Where do you see the company’s future being?

I grew up in India. We have in the US healthcare system the best clinicians, some of the best equipment, some of the best therapies. What’s holding back the potential of our system is oftentimes is the ability to execute on the processes day-to-day consistently and reliably, without placing an excessive burden on the people who provide it. If we can do that, if we can create a mechanism where it doesn’t take the heroic effort to provide that consistency and reliability, we can do that across every aspect of delivery of care. Whether it’s your experience in the unit, how well informed you are, your billing, or your staffing. Whether its in the emergency centers, in urgent cares, or in outpatient clinics.

My hope is that we can provide the infrastructure to allow for consistent, reliable execution of the clinical practices we know. Managing the logistics around delivery of care so that the human connection, and the calm that we can provide to people while delivering the care, is feasible. That’s my hope. I’m hopeful that we’ll be able to play a meaningful role in bringing that about.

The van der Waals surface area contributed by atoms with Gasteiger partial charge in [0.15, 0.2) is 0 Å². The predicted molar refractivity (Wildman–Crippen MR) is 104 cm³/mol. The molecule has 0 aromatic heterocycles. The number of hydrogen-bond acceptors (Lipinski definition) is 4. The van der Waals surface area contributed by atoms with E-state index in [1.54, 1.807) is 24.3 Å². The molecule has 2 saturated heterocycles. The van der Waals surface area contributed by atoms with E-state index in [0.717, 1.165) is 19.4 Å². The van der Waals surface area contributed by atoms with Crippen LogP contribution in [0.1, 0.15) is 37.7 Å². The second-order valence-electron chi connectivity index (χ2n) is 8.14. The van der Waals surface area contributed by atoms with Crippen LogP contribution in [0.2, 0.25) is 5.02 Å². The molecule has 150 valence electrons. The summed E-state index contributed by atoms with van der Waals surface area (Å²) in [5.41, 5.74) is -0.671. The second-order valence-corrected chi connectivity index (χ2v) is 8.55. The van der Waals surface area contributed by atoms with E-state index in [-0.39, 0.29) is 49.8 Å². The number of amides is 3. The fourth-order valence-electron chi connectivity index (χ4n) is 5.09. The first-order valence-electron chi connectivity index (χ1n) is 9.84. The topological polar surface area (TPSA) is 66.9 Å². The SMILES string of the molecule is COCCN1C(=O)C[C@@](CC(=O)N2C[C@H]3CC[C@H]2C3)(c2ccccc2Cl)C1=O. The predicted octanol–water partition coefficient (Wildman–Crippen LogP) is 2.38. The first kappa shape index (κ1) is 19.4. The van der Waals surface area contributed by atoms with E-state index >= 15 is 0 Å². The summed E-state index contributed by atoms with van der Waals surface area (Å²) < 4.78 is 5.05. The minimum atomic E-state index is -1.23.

HIStalk Interviews Eric McDonald, CEO, DocuTap

July 16, 2018 Interviews 1 Comment

Eric McDonald is founder and CEO of DocuTap of Sioux Falls, SD.


Tell me about yourself and the company.

My background is computer science and mathematics. I founded the company about 15 years ago. We have created an electronic medical record, practice management system, and strong business analytics solution for the on-demand space. That’s also known as the urgent care space, but it is morphing and changing into more what we call on-demand care.

What does that on-demand marketplace look like and how is it changing?